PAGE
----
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    ABSTRACT: A two-dimensionally confining x-ray channel waveguide structure is combined with a high gain Kirkpatrick-Baez prefocusing mirror system yielding a hard x-ray beam with a cross section of 25 x 47 nm(2) (FWHM). Unlike the previously employed resonant beam coupling scheme, the incoming beam is coupled in from the front side of the waveguide and the waveguided beam is no longer accompanied by spurious reflected or transmitted beams. The field distribution in the waveguide channel has been calculated numerically. The calculated transmission and far-field intensity pattern are in good agreement with the experimental results.
    Physical Review Letters 03/2005; 94(7):074801. · 7.73 Impact Factor
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    ABSTRACT: Journal article
    Physica B Condensed Matter 02/2005; · 1.28 Impact Factor
  • Christian Fuhse, Tim Salditt
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    ABSTRACT: The propagation of X-rays in one-dimensionally confined waveguides is analyzed by means of finite-difference calculations based on the parabolic wave equation. We compare the numerical results to an analytical approach and investigate the transmission and coherence properties of a waveguide depending on its length and the number of guided modes corresponding to the guiding layer thickness.
    Physica B Condensed Matter 01/2005; · 1.28 Impact Factor
  • Source
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    ABSTRACT: Metal/MgO multilayers (metal of Fe, Ni80Nb20, and Ti) with bilayer periods in the range 1.2-3.0 nm have been prepared by pulsed laser deposition and characterized by both hard and soft-x-ray reflectometry. The interface roughness is found to be < or = 0.5 nm in all the samples and is nearly independent of the total number of deposited bilayers. The interface roughness, however, depends on the absolute thickness of the individual layers and increases from approximately 0.3 nm for a 3.0-nm period to approximately 0.5 nm for a bilayer period of 1.2 nm. The multilayers are found to be highly stable up to temperatures as high as 550 degrees C. The hard-x-ray reflectivity of the multilayers decreases for T > 300 degrees C, whereas the layered structure is stable up to 550 degrees C. The reflectivity in the water window region of soft x rays, lambda = 3.374 nm, was found to be 0.4% at an angle of incidence of approximately 54 degrees for multilayers with 60 bilayers at a period of approximately 2.1 nm.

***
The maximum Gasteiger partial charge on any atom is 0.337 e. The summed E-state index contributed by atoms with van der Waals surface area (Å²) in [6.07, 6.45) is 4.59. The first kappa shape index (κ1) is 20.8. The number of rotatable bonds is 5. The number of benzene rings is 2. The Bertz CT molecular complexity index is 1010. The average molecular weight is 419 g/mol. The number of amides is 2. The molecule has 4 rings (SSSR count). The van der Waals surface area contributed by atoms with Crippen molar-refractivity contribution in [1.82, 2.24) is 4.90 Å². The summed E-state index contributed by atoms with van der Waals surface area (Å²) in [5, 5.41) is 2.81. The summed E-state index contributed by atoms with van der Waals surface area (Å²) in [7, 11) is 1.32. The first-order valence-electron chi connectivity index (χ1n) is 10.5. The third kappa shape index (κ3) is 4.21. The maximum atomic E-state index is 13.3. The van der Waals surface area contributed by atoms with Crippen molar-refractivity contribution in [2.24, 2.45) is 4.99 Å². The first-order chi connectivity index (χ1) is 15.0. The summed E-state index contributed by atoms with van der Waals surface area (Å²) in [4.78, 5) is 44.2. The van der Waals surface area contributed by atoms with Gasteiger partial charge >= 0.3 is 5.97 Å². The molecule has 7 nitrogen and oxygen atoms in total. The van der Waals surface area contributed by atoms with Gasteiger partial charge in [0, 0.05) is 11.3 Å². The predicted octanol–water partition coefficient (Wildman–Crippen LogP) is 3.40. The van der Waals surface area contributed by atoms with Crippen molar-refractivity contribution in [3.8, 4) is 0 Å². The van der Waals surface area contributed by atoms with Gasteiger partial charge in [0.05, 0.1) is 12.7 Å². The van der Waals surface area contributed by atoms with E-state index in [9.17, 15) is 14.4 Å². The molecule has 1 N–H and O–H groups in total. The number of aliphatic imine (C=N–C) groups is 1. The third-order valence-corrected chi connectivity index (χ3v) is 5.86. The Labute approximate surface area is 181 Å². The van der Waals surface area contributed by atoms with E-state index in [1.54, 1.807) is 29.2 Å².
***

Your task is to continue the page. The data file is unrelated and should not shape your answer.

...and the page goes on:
Applied Optics 01/2005; 43(34):6265-9. · 1.69 Impact Factor
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    ABSTRACT: A hard x-ray beam of photon energy E=12.5 keV has been focused by a Kirkpatrick–Baez mirror system and coupled into the front side of a single-mode x-ray waveguide. The beam dimensions of 3.8×2.5 μm2 in the focus of the mirror system have thus been reduced in one direction to 32 nm, corresponding to the guiding layer thickness of the waveguide. At the same time the waveguide acts as a coherence filter and leads to a well-defined intensity distribution with steep tails in the near- and far-field regions. The total flux transmitted by the waveguide exceeded 108 photons/s while no significant contributions of radiation transmitted through the absorbing waveguide cladding have been observed.
    Applied Physics Letters 09/2004; 85(11):1907-1909. · 3.52 Impact Factor
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    ABSTRACT: Ceramic–metal (MgO combined with Fe, Ti and Ni80Nb20) and polymer–metal (polycarbonate combined with Ag and Pd) nanocomposite multilayers were deposited at room temperature by laser ablation (at 248nm). The multilayers were characterized by X-ray reflectometry, infrared spectroscopy and transmission electron microscopy. In the case of MgO/metal multilayers, well-layered structures are produced down to layer periodicities of 1.2nm, necessary for tunneling magnetoresistance devices and X-ray mirrors in the water window. The interface roughness in the case of polymer/metal multilayers is found to be a strong function of the metal layer thickness and also the nature of the metal.
    Applied Physics A 08/2004; 79(4):1233-1235. · 1.69 Impact Factor
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    ABSTRACT: Pulsed laser deposition (PLD) is for many reasons a versatile technique. Since with this method the energy source is located outside the chamber, the use of ultrahigh vacuum (UHV) as well as ambient gas is possible. Combined with a stoichiometry transfer between target and substrate this allows depositing all kinds of different materials, e.g., high-temperature superconductors, oxides, nitrides, carbides, semiconductors, metals and even polymers or fullerenes can be grown with high deposition rates. The pulsed nature of the PLD process even allows preparing complex polymer-metal compounds and multilayers. In UHV, implantation and intermixing effects originating in the deposition of energetic particles lead to the formation of metastable phases, for instance nanocrystalline highly supersaturated solid solutions and amorphous alloys. The preparation in inert gas atmosphere makes it even possible to tune the film properties (stress, texture, reflectivity, magnetic properties ...) by varying the kinetic energy of the deposited particles. All this makes PLD an alternative deposition technique for the growth of high-quality thin films.
    Advances in Solid State Physics, volume 43 (2003) 505-518, 07/2003: pages 101-107;